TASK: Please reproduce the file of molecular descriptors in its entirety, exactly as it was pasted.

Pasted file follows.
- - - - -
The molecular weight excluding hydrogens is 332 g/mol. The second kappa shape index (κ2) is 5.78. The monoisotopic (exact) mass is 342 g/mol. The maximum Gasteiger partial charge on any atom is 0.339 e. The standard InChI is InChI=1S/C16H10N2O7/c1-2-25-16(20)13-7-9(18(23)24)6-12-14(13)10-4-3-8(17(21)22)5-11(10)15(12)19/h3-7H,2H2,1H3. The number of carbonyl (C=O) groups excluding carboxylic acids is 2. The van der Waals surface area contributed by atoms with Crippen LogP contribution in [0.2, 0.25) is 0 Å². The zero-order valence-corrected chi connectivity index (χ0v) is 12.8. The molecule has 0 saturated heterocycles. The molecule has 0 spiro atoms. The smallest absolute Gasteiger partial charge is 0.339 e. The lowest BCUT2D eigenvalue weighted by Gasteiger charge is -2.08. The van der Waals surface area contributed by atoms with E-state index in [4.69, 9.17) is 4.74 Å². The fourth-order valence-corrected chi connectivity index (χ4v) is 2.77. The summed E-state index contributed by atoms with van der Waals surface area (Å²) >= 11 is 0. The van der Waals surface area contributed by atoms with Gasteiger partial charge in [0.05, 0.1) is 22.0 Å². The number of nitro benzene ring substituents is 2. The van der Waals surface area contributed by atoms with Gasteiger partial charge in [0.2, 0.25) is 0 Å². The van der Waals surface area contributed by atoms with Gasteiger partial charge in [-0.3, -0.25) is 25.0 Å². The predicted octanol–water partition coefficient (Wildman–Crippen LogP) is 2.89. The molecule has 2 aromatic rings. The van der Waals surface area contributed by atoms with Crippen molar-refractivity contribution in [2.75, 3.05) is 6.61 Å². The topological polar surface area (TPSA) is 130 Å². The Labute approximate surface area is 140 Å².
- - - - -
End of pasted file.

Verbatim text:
The molecular weight excluding hydrogens is 332 g/mol. The second kappa shape index (κ2) is 5.78. The monoisotopic (exact) mass is 342 g/mol. The maximum Gasteiger partial charge on any atom is 0.339 e. The standard InChI is InChI=1S/C16H10N2O7/c1-2-25-16(20)13-7-9(18(23)24)6-12-14(13)10-4-3-8(17(21)22)5-11(10)15(12)19/h3-7H,2H2,1H3. The number of carbonyl (C=O) groups excluding carboxylic acids is 2. The van der Waals surface area contributed by atoms with Crippen LogP contribution in [0.2, 0.25) is 0 Å². The zero-order valence-corrected chi connectivity index (χ0v) is 12.8. The molecule has 0 saturated heterocycles. The molecule has 0 spiro atoms. The smallest absolute Gasteiger partial charge is 0.339 e. The lowest BCUT2D eigenvalue weighted by Gasteiger charge is -2.08. The van der Waals surface area contributed by atoms with E-state index in [4.69, 9.17) is 4.74 Å². The fourth-order valence-corrected chi connectivity index (χ4v) is 2.77. The summed E-state index contributed by atoms with van der Waals surface area (Å²) >= 11 is 0. The van der Waals surface area contributed by atoms with Gasteiger partial charge in [0.05, 0.1) is 22.0 Å². The number of nitro benzene ring substituents is 2. The van der Waals surface area contributed by atoms with Gasteiger partial charge in [0.2, 0.25) is 0 Å². The van der Waals surface area contributed by atoms with Gasteiger partial charge in [-0.3, -0.25) is 25.0 Å². The predicted octanol–water partition coefficient (Wildman–Crippen LogP) is 2.89. The molecule has 2 aromatic rings. The van der Waals surface area contributed by atoms with Crippen molar-refractivity contribution in [2.75, 3.05) is 6.61 Å². The topological polar surface area (TPSA) is 130 Å². The Labute approximate surface area is 140 Å².